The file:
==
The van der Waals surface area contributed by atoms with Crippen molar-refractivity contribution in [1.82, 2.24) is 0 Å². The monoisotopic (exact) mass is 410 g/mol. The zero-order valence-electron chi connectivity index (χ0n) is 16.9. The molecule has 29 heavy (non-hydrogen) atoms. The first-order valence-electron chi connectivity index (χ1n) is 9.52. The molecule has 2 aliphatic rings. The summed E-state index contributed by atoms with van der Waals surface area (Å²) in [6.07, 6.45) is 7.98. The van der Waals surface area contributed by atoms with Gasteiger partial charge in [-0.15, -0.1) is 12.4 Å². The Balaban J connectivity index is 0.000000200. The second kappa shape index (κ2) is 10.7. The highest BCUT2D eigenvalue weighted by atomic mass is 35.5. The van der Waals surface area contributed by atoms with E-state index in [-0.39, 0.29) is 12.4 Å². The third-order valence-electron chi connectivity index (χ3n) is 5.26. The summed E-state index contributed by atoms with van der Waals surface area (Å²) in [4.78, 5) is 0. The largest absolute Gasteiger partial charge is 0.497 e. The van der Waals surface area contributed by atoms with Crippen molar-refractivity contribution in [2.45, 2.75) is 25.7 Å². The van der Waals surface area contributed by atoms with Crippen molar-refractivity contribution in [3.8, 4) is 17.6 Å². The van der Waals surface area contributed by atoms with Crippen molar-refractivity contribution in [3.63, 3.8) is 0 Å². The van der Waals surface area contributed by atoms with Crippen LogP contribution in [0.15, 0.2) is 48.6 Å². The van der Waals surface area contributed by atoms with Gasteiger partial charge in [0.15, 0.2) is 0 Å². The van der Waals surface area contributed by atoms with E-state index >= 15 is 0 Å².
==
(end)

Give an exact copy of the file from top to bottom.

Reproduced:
The van der Waals surface area contributed by atoms with Crippen molar-refractivity contribution in [1.82, 2.24) is 0 Å². The monoisotopic (exact) mass is 410 g/mol. The zero-order valence-electron chi connectivity index (χ0n) is 16.9. The molecule has 29 heavy (non-hydrogen) atoms. The first-order valence-electron chi connectivity index (χ1n) is 9.52. The molecule has 2 aliphatic rings. The summed E-state index contributed by atoms with van der Waals surface area (Å²) in [6.07, 6.45) is 7.98. The van der Waals surface area contributed by atoms with Gasteiger partial charge in [-0.15, -0.1) is 12.4 Å². The Balaban J connectivity index is 0.000000200. The second kappa shape index (κ2) is 10.7. The highest BCUT2D eigenvalue weighted by atomic mass is 35.5. The van der Waals surface area contributed by atoms with E-state index in [-0.39, 0.29) is 12.4 Å². The third-order valence-electron chi connectivity index (χ3n) is 5.26. The summed E-state index contributed by atoms with van der Waals surface area (Å²) in [4.78, 5) is 0. The largest absolute Gasteiger partial charge is 0.497 e. The van der Waals surface area contributed by atoms with Crippen molar-refractivity contribution in [2.45, 2.75) is 25.7 Å². The van der Waals surface area contributed by atoms with Crippen molar-refractivity contribution in [3.8, 4) is 17.6 Å². The van der Waals surface area contributed by atoms with Crippen molar-refractivity contribution in [3.63, 3.8) is 0 Å². The van der Waals surface area contributed by atoms with Crippen LogP contribution in [0.15, 0.2) is 48.6 Å². The van der Waals surface area contributed by atoms with Gasteiger partial charge in [0.15, 0.2) is 0 Å². The van der Waals surface area contributed by atoms with E-state index >= 15 is 0 Å².